Sustainability?

May 27, 2012

I have been reading a lot about sustainability lately, trying to pin down what it really means.  I am doing this because I have grown tired of hearing the term bandied about thoughtlessly, used as a marketing slogan in my profession, used as a rallying cry for unthinking do-gooders in the public sphere, and because it is connected with ideas I find fascinating, i.e., the notions that we have to connect us with nature, and the notions we have of nature itself.  Two pieces I looked at are this booklet by a professor in England who’s specialty it is, and this article on ‘carrying capacity‘ by a human geographer at Berkley.

Th images at the head of this post represent the two paths we are told we can follow:  The first is that of bacteria reproducing in a petri dish, the population growing rapidly, then crashing – that’s the path we are supposedly on now; the second is the ‘closed loop’ of eco, bio, sustainable, new age, no growth economics that the prophets seek to bring us to.  The theological/ethical dimensions of the latter view are obvious simply from the array of images presented when you google ‘sustainability’ for images.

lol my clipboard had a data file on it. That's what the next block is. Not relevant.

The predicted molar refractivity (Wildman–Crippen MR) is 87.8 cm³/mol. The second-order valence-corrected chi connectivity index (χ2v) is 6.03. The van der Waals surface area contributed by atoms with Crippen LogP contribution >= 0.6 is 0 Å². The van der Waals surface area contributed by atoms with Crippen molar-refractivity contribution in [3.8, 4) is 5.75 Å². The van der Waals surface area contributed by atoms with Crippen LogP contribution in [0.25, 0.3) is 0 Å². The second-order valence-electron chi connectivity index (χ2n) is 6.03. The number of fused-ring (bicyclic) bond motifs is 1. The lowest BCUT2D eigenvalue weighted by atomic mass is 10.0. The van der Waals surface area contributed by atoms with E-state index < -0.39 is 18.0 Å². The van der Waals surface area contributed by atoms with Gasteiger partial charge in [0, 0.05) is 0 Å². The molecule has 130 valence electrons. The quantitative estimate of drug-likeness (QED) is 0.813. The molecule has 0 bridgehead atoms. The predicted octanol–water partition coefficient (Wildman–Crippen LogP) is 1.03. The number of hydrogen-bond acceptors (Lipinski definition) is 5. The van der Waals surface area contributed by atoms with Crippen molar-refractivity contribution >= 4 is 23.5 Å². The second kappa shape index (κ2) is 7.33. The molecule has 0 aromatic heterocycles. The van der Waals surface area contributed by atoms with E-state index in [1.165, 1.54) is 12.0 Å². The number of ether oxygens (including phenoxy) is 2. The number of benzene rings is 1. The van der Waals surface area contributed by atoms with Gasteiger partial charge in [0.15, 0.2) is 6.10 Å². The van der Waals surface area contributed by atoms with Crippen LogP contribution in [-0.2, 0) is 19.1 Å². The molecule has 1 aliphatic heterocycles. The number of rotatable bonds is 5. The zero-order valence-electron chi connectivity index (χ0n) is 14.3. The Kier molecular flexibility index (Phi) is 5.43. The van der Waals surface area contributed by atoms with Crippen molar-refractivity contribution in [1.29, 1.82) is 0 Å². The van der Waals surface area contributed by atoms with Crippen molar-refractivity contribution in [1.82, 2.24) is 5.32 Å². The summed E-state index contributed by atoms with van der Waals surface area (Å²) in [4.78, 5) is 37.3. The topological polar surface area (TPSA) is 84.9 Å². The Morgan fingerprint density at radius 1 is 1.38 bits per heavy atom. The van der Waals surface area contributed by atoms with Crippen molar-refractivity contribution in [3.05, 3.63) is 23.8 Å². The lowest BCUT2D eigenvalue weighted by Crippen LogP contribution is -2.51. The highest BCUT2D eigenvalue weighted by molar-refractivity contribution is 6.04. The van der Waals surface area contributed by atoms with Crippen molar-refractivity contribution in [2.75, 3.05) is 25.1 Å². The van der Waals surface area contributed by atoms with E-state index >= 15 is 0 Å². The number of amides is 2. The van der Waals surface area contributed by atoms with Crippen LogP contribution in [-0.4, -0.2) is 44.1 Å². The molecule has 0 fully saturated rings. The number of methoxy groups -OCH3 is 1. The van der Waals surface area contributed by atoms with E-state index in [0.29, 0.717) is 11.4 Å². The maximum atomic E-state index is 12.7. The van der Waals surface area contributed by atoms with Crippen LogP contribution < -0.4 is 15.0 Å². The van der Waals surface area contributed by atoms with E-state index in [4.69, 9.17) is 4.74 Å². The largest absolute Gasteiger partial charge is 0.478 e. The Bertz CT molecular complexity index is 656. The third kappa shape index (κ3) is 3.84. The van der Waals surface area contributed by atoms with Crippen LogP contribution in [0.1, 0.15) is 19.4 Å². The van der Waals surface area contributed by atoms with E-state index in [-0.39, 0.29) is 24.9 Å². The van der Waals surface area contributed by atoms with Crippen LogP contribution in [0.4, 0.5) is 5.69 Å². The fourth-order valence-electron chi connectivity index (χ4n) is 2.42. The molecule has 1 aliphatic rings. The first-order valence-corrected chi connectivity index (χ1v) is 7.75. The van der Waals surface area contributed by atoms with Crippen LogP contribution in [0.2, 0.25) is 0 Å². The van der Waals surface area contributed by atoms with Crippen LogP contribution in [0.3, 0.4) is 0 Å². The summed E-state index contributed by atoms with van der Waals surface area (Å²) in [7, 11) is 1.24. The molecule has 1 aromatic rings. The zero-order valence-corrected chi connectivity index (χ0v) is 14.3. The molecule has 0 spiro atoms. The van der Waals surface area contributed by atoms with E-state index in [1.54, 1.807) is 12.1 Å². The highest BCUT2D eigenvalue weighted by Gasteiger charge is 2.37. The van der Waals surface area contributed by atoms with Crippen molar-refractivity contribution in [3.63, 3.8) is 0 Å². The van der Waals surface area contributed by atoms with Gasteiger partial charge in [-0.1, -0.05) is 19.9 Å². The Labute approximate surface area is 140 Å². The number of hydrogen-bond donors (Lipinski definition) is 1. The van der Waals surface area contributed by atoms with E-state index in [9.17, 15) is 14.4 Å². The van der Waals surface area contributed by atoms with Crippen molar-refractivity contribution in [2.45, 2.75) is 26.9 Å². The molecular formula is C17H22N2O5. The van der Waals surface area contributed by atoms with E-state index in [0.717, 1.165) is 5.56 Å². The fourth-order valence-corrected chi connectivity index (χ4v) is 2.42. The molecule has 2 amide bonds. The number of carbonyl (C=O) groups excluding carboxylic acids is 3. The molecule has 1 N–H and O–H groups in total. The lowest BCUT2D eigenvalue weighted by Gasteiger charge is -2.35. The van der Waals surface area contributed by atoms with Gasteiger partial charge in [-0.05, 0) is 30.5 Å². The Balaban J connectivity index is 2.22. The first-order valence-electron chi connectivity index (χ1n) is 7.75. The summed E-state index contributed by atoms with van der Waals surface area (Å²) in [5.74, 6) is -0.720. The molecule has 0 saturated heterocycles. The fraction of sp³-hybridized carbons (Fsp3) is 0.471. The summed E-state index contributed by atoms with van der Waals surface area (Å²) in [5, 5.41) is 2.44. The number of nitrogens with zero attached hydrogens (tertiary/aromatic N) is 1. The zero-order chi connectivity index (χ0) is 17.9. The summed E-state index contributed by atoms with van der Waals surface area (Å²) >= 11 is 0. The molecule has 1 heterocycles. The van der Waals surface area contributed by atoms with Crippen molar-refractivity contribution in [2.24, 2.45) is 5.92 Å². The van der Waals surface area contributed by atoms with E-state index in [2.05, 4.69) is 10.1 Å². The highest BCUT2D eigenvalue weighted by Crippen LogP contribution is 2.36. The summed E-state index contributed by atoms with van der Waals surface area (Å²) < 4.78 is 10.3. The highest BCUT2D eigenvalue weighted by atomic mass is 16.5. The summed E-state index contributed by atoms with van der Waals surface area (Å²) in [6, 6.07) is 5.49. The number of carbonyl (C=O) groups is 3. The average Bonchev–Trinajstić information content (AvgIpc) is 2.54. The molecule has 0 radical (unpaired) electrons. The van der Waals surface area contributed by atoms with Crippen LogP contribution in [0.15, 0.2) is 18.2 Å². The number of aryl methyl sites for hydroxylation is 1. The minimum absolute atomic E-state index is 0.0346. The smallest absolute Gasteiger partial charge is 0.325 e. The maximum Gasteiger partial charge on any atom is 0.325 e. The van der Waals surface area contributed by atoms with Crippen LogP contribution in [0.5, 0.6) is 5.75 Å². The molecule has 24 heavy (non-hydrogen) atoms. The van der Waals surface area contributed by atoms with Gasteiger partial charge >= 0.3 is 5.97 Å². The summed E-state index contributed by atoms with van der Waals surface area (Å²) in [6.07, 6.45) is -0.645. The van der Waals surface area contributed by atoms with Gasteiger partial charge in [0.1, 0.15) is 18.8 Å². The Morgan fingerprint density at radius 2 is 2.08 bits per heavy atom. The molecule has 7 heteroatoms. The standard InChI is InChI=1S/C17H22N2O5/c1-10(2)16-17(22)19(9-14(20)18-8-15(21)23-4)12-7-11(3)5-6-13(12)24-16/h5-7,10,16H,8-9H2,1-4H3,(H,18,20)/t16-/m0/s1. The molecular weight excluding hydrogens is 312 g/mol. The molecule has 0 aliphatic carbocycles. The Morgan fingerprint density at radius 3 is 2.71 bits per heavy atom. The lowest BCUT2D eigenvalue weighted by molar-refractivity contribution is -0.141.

Mr. Jackson’s booklet (Prosperity without Growth) goes into great detail about the inequalities, inefficiencies and spiritual dogmas of our present cultural ecology of free enterprise capitalism and consumerism.  He tells that countries with much lower GDPs than the USA or UK have the same, or better!, life expectancies, same or better infant mortality rates, and that new measures of ‘happiness’ show no strong link between materialistic or consumer abundance and satisfaction.  Is this news?  Is this what the Sustainability Program amounts to – a plea to examine the nature of The Good Life, and to act accordingly?  Very old wine in new bottles.